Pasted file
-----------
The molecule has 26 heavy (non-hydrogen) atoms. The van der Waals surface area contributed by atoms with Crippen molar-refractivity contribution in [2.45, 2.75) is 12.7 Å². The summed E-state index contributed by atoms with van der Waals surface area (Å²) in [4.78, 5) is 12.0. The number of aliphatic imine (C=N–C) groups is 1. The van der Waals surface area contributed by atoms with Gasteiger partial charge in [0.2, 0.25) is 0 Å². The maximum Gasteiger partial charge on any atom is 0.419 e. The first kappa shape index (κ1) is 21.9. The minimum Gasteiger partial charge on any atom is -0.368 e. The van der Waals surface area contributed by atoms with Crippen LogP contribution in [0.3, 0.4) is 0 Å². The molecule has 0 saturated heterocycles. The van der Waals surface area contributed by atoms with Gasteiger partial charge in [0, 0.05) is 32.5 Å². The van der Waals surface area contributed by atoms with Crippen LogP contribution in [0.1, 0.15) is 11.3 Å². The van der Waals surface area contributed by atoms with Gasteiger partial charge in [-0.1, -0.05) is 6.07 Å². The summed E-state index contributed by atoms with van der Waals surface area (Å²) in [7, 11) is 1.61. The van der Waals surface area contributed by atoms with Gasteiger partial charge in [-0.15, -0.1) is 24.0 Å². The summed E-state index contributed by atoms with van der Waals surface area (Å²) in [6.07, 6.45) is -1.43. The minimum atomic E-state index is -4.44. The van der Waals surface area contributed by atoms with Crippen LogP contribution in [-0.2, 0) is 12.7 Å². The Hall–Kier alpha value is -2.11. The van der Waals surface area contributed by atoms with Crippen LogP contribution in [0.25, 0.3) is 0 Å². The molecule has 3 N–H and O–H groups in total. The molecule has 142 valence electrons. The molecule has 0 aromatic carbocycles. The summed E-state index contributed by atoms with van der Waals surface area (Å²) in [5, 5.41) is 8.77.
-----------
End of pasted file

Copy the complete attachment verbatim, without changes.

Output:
The molecule has 26 heavy (non-hydrogen) atoms. The van der Waals surface area contributed by atoms with Crippen molar-refractivity contribution in [2.45, 2.75) is 12.7 Å². The summed E-state index contributed by atoms with van der Waals surface area (Å²) in [4.78, 5) is 12.0. The number of aliphatic imine (C=N–C) groups is 1. The van der Waals surface area contributed by atoms with Gasteiger partial charge in [0.2, 0.25) is 0 Å². The maximum Gasteiger partial charge on any atom is 0.419 e. The first kappa shape index (κ1) is 21.9. The minimum Gasteiger partial charge on any atom is -0.368 e. The van der Waals surface area contributed by atoms with Crippen LogP contribution in [0.3, 0.4) is 0 Å². The molecule has 0 saturated heterocycles. The van der Waals surface area contributed by atoms with Gasteiger partial charge in [0, 0.05) is 32.5 Å². The van der Waals surface area contributed by atoms with Crippen LogP contribution in [0.1, 0.15) is 11.3 Å². The van der Waals surface area contributed by atoms with Gasteiger partial charge in [-0.1, -0.05) is 6.07 Å². The summed E-state index contributed by atoms with van der Waals surface area (Å²) in [7, 11) is 1.61. The van der Waals surface area contributed by atoms with Gasteiger partial charge in [-0.15, -0.1) is 24.0 Å². The summed E-state index contributed by atoms with van der Waals surface area (Å²) in [6.07, 6.45) is -1.43. The minimum atomic E-state index is -4.44. The van der Waals surface area contributed by atoms with Crippen LogP contribution in [-0.2, 0) is 12.7 Å². The Hall–Kier alpha value is -2.11. The van der Waals surface area contributed by atoms with Crippen LogP contribution in [0.25, 0.3) is 0 Å². The molecule has 3 N–H and O–H groups in total. The molecule has 142 valence electrons. The molecule has 0 aromatic carbocycles. The summed E-state index contributed by atoms with van der Waals surface area (Å²) in [5, 5.41) is 8.77.